I am pleased to inform this house that following this passion, we have bought a total of 20 pieces of land of various sizes. This includes land we bought for low income congregations which needed financial support. You may get details of the same through our development office.
We have bought 8 acres of land at Ngodzi along Lake Malawi in Salima. We propose that the place be used for Conference facilities and camping site along the lake which the Conference and its churches could use and or let out for business as an income generating source for the support of the gospel. We have also bought 4.921 hectares or 12.16 acres of land at Kuduoko village, TA Kabudula area (some 17 kilometers on the outskirts of Area 25 to the North West from Central Malawi Conference offices). We are proposing to build an Adventist International Conference Centre (AICC) where we will have lodges/hostels for guests, a Conference Hall(s); Cafeteria; clinic and camp site. We have already worked out the master plan for the land as you can see in appendix 2 for your appreciation.
And let me use this moment to also share with you also that we decided to assign the responsibility of overseeing all development work to a full time employee or staff as opposed to what it used to be the practice where this responsibility was attached to elected directors or officers. We are of the view that having a permanent person responsible for development activities will ensure continuity and easy trace of records and plans for the Conference.
Relocating of our office to Area 49
Another major achievement we can report to you is our relocation from Area 14 premises to the current premises. We constructed and relocated our offices from Area 14 to our Area 49 plot where we are currently operating from.
I must mention that our predecessors had already identified the plot and had made initial payments towards the acquisition of the same. They had also worked on the plan for the proposed new offices. We adopted and adapted or revised the plans and implemented them. We now have our office (though, ultimately what we now are calling “office” will be used as a guest house when the main office is erected in the near future). It costed us MK78,944,500.00 to finish the building. It is fairly furnished and secured with a CCTV system.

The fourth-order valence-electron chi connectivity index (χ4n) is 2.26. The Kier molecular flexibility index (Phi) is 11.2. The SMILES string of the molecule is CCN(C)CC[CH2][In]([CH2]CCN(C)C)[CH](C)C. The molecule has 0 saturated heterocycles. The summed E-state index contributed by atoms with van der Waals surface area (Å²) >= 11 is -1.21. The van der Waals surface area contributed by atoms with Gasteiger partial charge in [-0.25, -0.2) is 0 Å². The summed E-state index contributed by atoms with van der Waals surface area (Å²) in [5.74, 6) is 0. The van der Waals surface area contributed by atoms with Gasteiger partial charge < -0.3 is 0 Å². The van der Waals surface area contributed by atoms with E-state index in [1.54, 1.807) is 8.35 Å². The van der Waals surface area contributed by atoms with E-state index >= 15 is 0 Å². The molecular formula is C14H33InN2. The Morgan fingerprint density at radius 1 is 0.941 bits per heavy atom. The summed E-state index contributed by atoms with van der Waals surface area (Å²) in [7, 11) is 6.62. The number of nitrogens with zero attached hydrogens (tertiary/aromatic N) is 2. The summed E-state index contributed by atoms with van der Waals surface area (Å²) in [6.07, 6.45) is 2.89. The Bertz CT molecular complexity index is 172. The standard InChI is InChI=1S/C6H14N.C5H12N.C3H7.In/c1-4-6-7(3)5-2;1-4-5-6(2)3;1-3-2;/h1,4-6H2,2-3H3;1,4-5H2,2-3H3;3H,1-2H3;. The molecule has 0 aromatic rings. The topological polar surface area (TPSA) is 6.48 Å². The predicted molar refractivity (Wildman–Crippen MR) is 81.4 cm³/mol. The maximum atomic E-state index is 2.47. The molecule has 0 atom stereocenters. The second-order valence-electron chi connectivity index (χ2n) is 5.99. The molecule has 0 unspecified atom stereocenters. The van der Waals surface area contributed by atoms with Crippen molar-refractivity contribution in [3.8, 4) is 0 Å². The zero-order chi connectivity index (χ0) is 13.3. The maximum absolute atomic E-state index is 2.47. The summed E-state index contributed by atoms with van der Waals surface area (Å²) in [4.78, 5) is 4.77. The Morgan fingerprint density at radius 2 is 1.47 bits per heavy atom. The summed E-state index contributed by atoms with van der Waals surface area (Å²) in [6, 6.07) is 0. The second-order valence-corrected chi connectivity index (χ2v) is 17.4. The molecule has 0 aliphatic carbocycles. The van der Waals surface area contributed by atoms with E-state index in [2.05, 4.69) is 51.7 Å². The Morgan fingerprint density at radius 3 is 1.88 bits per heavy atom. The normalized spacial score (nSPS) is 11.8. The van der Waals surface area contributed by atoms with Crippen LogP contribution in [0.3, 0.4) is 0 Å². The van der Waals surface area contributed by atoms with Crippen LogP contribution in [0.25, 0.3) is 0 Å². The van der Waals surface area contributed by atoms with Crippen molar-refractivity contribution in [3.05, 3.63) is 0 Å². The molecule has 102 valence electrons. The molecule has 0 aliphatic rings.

Besides, “the main office” we have also upgraded what was initially a site office for the contractor and turned it into an office which is now serving the offices of Human Resource Officer, VOP department (the Principal, Deputy Principal and Secretary); Personal Ministries; Women/ Communication and Children Ministries; Health, Publishing, Stores Clerk and Transport. We spent MK13,716,037.19 on the project.
A lot has also happened at our Mission at M’bwatalika where we have about 24 acres or 17 hectares of land. We leased our land and developed a master plan for M’bwatalika mission. (see appendix 3) We have proposed to construct a modern secondary school with international standard at M’bwatalika and we ultimately suggest to turn it into GCE level school. Beyond the development of the master plan, work has already started. We cut new roads on the campus and with support from Creative Global Relief, a non-profit organization, we have begun construction. As I speak, we have completed four building blocks with two rooms each—making a total of eight new rooms—which are meant to be used as laboratories, classrooms and library. We have also constructed a new girls’ hostel with the capacity of 80 with modern facilities like flush toilets and running water and showers in it. At the moment work is in progress, we are constructing a similar hostel for boys. Ideally, we want to increase the intake of our boarding students at the secondary school.
I am grateful to the tireless efforts of the dedicated men and women who comprise M’bwatalika Development Committee. These are Dr. John Mataya (Chairperson), Mr. Geoffrey Ntata, Peter Phiri, Mr. Nkhalamba (Secretary), Aleksandr Kalanda, Blair Khonje, Dan Mbozi, Mrs. Triza Munthali, Martin Mandula and of course, Smart Chokhoto.
May I also take this opportunity to express our sincere gratitude to our friends at Creative Global Relief for the enormous support they are giving us at M’bwatalika. If it pleases this house, I would propose that we take a motion to take a vote of thanks to CGR for the wonderful contribution they are making towards the advancement of mission in this Conference through M’bwatalika projects. I so move…: Do I have any one seconding the motion? All in favor show by the raising of your hand!
Just as we did with several other projects, we also formed and commissioned a development committee for the development of our Mission at Thete. The back story is that currently we have a school running at Dedza but it is in a dilapidated condition. Besides, we observed that the space we have at Dedza is comparatively too small for expansion and good development of a modern school. The location itself poses many challenges for the provision of a conducive learning environment for a student.